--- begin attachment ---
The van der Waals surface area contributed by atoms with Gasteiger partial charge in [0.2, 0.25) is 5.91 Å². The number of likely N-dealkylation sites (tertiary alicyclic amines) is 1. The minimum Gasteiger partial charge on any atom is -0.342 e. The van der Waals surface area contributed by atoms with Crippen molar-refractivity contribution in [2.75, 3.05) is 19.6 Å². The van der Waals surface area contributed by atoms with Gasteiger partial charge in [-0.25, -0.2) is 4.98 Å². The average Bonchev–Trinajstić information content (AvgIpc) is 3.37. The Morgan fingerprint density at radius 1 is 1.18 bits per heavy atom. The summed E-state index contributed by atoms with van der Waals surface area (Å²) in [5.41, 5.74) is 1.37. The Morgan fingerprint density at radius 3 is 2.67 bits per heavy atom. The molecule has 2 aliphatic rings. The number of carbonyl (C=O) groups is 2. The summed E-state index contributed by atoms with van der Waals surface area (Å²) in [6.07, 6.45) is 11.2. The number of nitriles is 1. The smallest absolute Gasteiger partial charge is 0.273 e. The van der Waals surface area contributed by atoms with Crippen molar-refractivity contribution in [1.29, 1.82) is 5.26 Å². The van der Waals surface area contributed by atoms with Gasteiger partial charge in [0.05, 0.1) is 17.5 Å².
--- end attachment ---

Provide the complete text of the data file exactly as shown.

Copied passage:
The van der Waals surface area contributed by atoms with Gasteiger partial charge in [0.2, 0.25) is 5.91 Å². The number of likely N-dealkylation sites (tertiary alicyclic amines) is 1. The minimum Gasteiger partial charge on any atom is -0.342 e. The van der Waals surface area contributed by atoms with Crippen molar-refractivity contribution in [2.75, 3.05) is 19.6 Å². The van der Waals surface area contributed by atoms with Gasteiger partial charge in [-0.25, -0.2) is 4.98 Å². The average Bonchev–Trinajstić information content (AvgIpc) is 3.37. The Morgan fingerprint density at radius 1 is 1.18 bits per heavy atom. The summed E-state index contributed by atoms with van der Waals surface area (Å²) in [5.41, 5.74) is 1.37. The Morgan fingerprint density at radius 3 is 2.67 bits per heavy atom. The molecule has 2 aliphatic rings. The number of carbonyl (C=O) groups is 2. The summed E-state index contributed by atoms with van der Waals surface area (Å²) in [6.07, 6.45) is 11.2. The number of nitriles is 1. The smallest absolute Gasteiger partial charge is 0.273 e. The van der Waals surface area contributed by atoms with Crippen molar-refractivity contribution in [1.29, 1.82) is 5.26 Å². The van der Waals surface area contributed by atoms with Gasteiger partial charge in [0.05, 0.1) is 17.5 Å².